A downtown Yakima apartment building has been declared dangerous after studs for the second floor were found bowed, city officials said.
Notices posted on the Senator Apartments state that the building must be vacated by 5 p.m. Wednesday unless temporary efforts to shore up the upper story are completed.
The building’s owner, Aaron Stewart, insists the city is wrong about the building being dangerous, and said he is making repairs.
“The city’s notice is wrong,” Stewart said in a phone interview Friday. “The city has been advised by my attorney to stop producing that information because it is wrong.”
But a city spokesman said the order declaring the 110-year-old North Front Street building dangerous was based on information provided by Stewart’s engineers.
“It doesn’t speak to the condition of the building, but it identifies the situation and prescribes a remedy,” Randy Beehler said.
City officials became aware of the situation at the Senator in October, according to Beehler. At that time, a Senator tenant complained that the floor of his second-story apartment was sagging, Beehler said.
It appeared that stripping away a first-floor ceiling to the studs of the second floor removed much of the support for the floor above, Beehler said.
After receiving a notice of noncompliance Oct. 15, city documents said Stewart had Clark Consulting Engineers evaluate the supports, and that firm went to another engineering firm, Leslie Engineering, for a second opinion. The engineers concluded that “the vertical assembly in question are in a state of partial failure, have no capacity to resist compression loads and are creating a dangerous condition for the occupants,” according to the city’s notice of noncompliance.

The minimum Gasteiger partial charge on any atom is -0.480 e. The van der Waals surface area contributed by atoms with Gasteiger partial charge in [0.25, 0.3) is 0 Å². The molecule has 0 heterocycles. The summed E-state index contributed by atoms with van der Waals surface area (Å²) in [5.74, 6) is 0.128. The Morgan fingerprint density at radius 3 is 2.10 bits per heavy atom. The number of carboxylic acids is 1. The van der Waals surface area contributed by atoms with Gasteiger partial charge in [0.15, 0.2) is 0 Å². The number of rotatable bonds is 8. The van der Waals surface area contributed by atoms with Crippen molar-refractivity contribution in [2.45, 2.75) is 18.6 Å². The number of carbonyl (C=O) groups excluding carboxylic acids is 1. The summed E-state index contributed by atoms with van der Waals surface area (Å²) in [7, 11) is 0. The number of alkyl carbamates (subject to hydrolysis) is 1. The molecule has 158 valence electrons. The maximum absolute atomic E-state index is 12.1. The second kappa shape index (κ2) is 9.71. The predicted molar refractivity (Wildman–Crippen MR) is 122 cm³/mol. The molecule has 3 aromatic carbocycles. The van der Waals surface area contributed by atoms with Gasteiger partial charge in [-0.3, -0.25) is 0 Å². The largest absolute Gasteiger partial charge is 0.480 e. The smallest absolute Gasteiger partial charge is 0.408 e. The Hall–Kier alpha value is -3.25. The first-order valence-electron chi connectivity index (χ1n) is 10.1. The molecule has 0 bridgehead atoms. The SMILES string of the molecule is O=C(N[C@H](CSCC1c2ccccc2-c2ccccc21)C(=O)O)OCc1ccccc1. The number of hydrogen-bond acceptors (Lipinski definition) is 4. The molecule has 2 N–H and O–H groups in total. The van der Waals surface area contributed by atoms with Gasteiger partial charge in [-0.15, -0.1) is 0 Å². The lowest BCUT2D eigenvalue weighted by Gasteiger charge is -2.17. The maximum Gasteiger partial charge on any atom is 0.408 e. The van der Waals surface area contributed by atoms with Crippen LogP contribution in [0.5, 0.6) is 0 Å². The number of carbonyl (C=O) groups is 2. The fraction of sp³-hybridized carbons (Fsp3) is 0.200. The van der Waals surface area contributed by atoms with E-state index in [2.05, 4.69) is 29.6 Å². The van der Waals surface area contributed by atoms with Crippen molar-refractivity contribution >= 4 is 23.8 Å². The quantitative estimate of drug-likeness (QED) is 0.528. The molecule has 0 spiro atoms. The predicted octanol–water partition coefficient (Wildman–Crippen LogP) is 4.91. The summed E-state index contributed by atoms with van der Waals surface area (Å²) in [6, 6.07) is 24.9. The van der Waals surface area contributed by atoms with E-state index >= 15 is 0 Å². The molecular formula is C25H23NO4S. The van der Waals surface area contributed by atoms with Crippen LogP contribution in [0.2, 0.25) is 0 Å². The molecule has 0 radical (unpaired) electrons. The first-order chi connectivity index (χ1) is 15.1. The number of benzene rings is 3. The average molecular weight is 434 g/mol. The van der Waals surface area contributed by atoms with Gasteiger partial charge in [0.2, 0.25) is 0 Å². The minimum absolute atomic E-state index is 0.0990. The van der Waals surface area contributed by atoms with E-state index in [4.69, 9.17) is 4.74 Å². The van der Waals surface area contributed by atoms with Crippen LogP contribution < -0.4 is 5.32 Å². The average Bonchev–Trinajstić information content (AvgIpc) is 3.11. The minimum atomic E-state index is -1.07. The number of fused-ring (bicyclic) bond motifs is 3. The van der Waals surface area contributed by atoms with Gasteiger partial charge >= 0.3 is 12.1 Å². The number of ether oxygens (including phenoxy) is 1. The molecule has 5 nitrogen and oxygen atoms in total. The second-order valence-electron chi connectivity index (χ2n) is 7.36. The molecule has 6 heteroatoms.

A city inspector reviewed the building and came to the same conclusion, the document stated, and declared the building dangerous. City officials said the building’s occupants have until 5 p.m. Wednesday to leave, unless Stewart puts in temporary shoring for the second-story floor’s underside, with a permanent fix made no later than Jan. 12.
That notice was dated Nov. 13 and posted on the building.
For one of Stewart’s tenants, the news could not come at a worse time.
“I just launched a new product line, and there are weeks of orders,” said Kurtis Lamberton, who makes boutique electric guitar pickups with his business, Lambertones, LLC. “It’s going to take me 48 hours to move my equipment.”
Lamberton, who moved into a first-story space in June, said he saw Stewart at the building Thursday night and questioned him about the dangerous-building notices.
“He said it was not true, that nobody would be evicted,” Lamberton said. “He said he could take down the notices.”
The notices were missing Friday, Lamberton said, but the city has since replaced them.
“The information you have is not correct,” Stewart said.
Beehler confirmed that notices were posted again on the building Friday.
Stewart said he has since had another engineer look at the building, and that engineer reported it was safe, and Stewart is making repairs to the building.
Beehler said the city received a letter from Pacific Northwest Engineering, which did not address whether the building was dangerous, but recommended shoring up the studs.
City code officials issued a building permit for the work Friday, according to the city’s website Workers were at the building Saturday.
Stewart also owns the Cascade and Savoy apartments in downtown as well. It is not the first time city officials have determined Stewart’s properties to be dangerous.
Two years ago, city officials declared the Savoy Apartments a dangerous building following a fire in one apartment and resulting damage and loss of utilities to the building. During the fire, insulation in the attic was released, creating concerns about potential asbestos exposure, city officials said.
The building has since reopened
In July 2013, the city moved to have the Cascade and Senator buildings vacated after Stewart failed to fix problems with the fire alarm system and patch holes in the building’s drywall that were identified six months earlier.
The order was stayed after Stewart agreed to post a fire watch in the building while the systems were repaired.
This story was updated to correct the spelling of Kurtis Lamberton's name.